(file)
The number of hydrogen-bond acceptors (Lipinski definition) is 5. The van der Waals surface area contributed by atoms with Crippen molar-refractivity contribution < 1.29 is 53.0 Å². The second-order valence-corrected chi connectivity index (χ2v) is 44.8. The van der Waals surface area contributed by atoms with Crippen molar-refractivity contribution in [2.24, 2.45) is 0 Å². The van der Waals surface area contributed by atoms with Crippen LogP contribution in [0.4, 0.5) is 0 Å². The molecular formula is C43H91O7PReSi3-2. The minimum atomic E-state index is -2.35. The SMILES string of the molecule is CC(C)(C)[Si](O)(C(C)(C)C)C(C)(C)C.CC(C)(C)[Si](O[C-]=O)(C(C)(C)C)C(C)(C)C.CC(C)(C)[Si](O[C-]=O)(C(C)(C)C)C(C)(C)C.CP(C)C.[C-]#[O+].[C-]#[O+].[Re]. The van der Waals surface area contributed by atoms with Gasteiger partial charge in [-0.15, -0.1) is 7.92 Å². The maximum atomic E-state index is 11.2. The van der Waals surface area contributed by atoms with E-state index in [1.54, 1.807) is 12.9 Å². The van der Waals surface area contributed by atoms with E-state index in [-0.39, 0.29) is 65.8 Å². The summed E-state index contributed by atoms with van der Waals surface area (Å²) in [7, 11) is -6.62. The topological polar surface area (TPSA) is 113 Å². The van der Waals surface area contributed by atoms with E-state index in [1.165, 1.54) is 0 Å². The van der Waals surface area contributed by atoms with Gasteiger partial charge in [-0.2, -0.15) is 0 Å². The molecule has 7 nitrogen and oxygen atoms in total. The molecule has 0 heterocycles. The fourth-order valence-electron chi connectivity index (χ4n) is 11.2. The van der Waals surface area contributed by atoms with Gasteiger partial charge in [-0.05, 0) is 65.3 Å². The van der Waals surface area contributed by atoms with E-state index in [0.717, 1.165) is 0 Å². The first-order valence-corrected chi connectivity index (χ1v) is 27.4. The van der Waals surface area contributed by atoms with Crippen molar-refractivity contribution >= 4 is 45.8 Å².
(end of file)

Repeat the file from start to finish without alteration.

The number of hydrogen-bond acceptors (Lipinski definition) is 5. The van der Waals surface area contributed by atoms with Crippen molar-refractivity contribution < 1.29 is 53.0 Å². The second-order valence-corrected chi connectivity index (χ2v) is 44.8. The van der Waals surface area contributed by atoms with Crippen molar-refractivity contribution in [2.24, 2.45) is 0 Å². The van der Waals surface area contributed by atoms with Crippen LogP contribution in [0.4, 0.5) is 0 Å². The molecular formula is C43H91O7PReSi3-2. The minimum atomic E-state index is -2.35. The SMILES string of the molecule is CC(C)(C)[Si](O)(C(C)(C)C)C(C)(C)C.CC(C)(C)[Si](O[C-]=O)(C(C)(C)C)C(C)(C)C.CC(C)(C)[Si](O[C-]=O)(C(C)(C)C)C(C)(C)C.CP(C)C.[C-]#[O+].[C-]#[O+].[Re]. The van der Waals surface area contributed by atoms with Gasteiger partial charge in [-0.15, -0.1) is 7.92 Å². The maximum atomic E-state index is 11.2. The van der Waals surface area contributed by atoms with E-state index in [1.54, 1.807) is 12.9 Å². The van der Waals surface area contributed by atoms with E-state index in [-0.39, 0.29) is 65.8 Å². The summed E-state index contributed by atoms with van der Waals surface area (Å²) in [7, 11) is -6.62. The topological polar surface area (TPSA) is 113 Å². The van der Waals surface area contributed by atoms with E-state index in [1.165, 1.54) is 0 Å². The van der Waals surface area contributed by atoms with Gasteiger partial charge in [-0.2, -0.15) is 0 Å². The molecule has 7 nitrogen and oxygen atoms in total. The molecule has 0 heterocycles. The fourth-order valence-electron chi connectivity index (χ4n) is 11.2. The van der Waals surface area contributed by atoms with Gasteiger partial charge in [-0.05, 0) is 65.3 Å². The van der Waals surface area contributed by atoms with E-state index in [0.717, 1.165) is 0 Å². The first-order valence-corrected chi connectivity index (χ1v) is 27.4. The van der Waals surface area contributed by atoms with Crippen molar-refractivity contribution >= 4 is 45.8 Å².